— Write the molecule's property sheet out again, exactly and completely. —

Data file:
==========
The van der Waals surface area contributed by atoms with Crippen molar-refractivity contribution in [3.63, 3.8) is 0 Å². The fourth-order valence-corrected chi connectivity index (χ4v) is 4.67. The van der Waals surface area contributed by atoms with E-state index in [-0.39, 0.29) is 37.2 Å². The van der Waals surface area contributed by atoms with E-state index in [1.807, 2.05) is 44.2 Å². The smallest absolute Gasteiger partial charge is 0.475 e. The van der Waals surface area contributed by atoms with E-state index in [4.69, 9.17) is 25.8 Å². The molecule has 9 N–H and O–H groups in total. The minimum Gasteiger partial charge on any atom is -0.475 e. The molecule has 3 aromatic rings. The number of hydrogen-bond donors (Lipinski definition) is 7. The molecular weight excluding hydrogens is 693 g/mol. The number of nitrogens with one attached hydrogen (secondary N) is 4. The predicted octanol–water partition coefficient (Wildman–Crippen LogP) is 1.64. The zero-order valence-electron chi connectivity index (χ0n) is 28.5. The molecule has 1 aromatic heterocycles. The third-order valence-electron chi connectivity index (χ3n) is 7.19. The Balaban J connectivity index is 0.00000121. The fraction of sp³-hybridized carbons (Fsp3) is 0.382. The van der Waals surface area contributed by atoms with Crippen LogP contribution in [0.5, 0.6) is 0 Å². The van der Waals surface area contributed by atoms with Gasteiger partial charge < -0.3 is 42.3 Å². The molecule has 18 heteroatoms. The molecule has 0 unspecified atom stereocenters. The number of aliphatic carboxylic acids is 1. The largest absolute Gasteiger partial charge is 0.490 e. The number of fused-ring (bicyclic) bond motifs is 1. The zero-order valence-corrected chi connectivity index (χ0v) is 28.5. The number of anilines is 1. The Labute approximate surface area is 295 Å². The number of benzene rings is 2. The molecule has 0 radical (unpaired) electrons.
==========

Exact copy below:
The van der Waals surface area contributed by atoms with Crippen molar-refractivity contribution in [3.63, 3.8) is 0 Å². The fourth-order valence-corrected chi connectivity index (χ4v) is 4.67. The van der Waals surface area contributed by atoms with E-state index in [-0.39, 0.29) is 37.2 Å². The van der Waals surface area contributed by atoms with E-state index in [1.807, 2.05) is 44.2 Å². The smallest absolute Gasteiger partial charge is 0.475 e. The van der Waals surface area contributed by atoms with E-state index in [4.69, 9.17) is 25.8 Å². The molecule has 9 N–H and O–H groups in total. The minimum Gasteiger partial charge on any atom is -0.475 e. The molecule has 3 aromatic rings. The number of hydrogen-bond donors (Lipinski definition) is 7. The molecular weight excluding hydrogens is 693 g/mol. The number of nitrogens with one attached hydrogen (secondary N) is 4. The predicted octanol–water partition coefficient (Wildman–Crippen LogP) is 1.64. The zero-order valence-electron chi connectivity index (χ0n) is 28.5. The molecule has 1 aromatic heterocycles. The third-order valence-electron chi connectivity index (χ3n) is 7.19. The Balaban J connectivity index is 0.00000121. The fraction of sp³-hybridized carbons (Fsp3) is 0.382. The van der Waals surface area contributed by atoms with Crippen LogP contribution in [0.5, 0.6) is 0 Å². The van der Waals surface area contributed by atoms with Gasteiger partial charge < -0.3 is 42.3 Å². The molecule has 18 heteroatoms. The molecule has 0 unspecified atom stereocenters. The number of aliphatic carboxylic acids is 1. The largest absolute Gasteiger partial charge is 0.490 e. The number of fused-ring (bicyclic) bond motifs is 1. The zero-order valence-corrected chi connectivity index (χ0v) is 28.5. The number of anilines is 1. The Labute approximate surface area is 295 Å². The number of benzene rings is 2. The molecule has 0 radical (unpaired) electrons.